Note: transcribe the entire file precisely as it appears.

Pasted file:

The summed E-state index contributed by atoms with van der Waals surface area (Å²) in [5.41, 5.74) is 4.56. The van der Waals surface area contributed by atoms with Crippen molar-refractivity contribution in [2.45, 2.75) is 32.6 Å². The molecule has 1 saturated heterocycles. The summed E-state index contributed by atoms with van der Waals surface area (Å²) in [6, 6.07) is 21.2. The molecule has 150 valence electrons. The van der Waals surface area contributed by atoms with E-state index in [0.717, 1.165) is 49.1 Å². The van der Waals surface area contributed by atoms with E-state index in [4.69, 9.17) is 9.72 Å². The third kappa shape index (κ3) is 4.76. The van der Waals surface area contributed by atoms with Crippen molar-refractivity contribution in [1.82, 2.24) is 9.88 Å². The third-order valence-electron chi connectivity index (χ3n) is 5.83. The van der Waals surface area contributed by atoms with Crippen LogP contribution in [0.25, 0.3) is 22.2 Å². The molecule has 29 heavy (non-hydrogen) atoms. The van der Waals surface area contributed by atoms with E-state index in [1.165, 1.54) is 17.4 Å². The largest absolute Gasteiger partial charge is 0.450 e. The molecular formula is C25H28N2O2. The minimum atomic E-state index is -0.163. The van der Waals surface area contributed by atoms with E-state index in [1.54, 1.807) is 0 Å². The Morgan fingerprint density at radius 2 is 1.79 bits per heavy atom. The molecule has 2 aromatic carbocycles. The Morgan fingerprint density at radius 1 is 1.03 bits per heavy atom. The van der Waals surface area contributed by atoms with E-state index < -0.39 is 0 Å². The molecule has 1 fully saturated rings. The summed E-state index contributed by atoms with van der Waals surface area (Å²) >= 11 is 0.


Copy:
The summed E-state index contributed by atoms with van der Waals surface area (Å²) in [5.41, 5.74) is 4.56. The van der Waals surface area contributed by atoms with Crippen molar-refractivity contribution in [2.45, 2.75) is 32.6 Å². The molecule has 1 saturated heterocycles. The summed E-state index contributed by atoms with van der Waals surface area (Å²) in [6, 6.07) is 21.2. The molecule has 150 valence electrons. The van der Waals surface area contributed by atoms with E-state index in [0.717, 1.165) is 49.1 Å². The van der Waals surface area contributed by atoms with E-state index in [4.69, 9.17) is 9.72 Å². The third kappa shape index (κ3) is 4.76. The van der Waals surface area contributed by atoms with Crippen molar-refractivity contribution in [1.82, 2.24) is 9.88 Å². The third-order valence-electron chi connectivity index (χ3n) is 5.83. The van der Waals surface area contributed by atoms with Crippen LogP contribution in [0.25, 0.3) is 22.2 Å². The molecule has 29 heavy (non-hydrogen) atoms. The van der Waals surface area contributed by atoms with E-state index in [1.165, 1.54) is 17.4 Å². The largest absolute Gasteiger partial charge is 0.450 e. The molecular formula is C25H28N2O2. The minimum atomic E-state index is -0.163. The van der Waals surface area contributed by atoms with E-state index in [1.54, 1.807) is 0 Å². The Morgan fingerprint density at radius 2 is 1.79 bits per heavy atom. The molecule has 2 aromatic carbocycles. The Morgan fingerprint density at radius 1 is 1.03 bits per heavy atom. The van der Waals surface area contributed by atoms with E-state index < -0.39 is 0 Å². The molecule has 1 fully saturated rings. The summed E-state index contributed by atoms with van der Waals surface area (Å²) >= 11 is 0.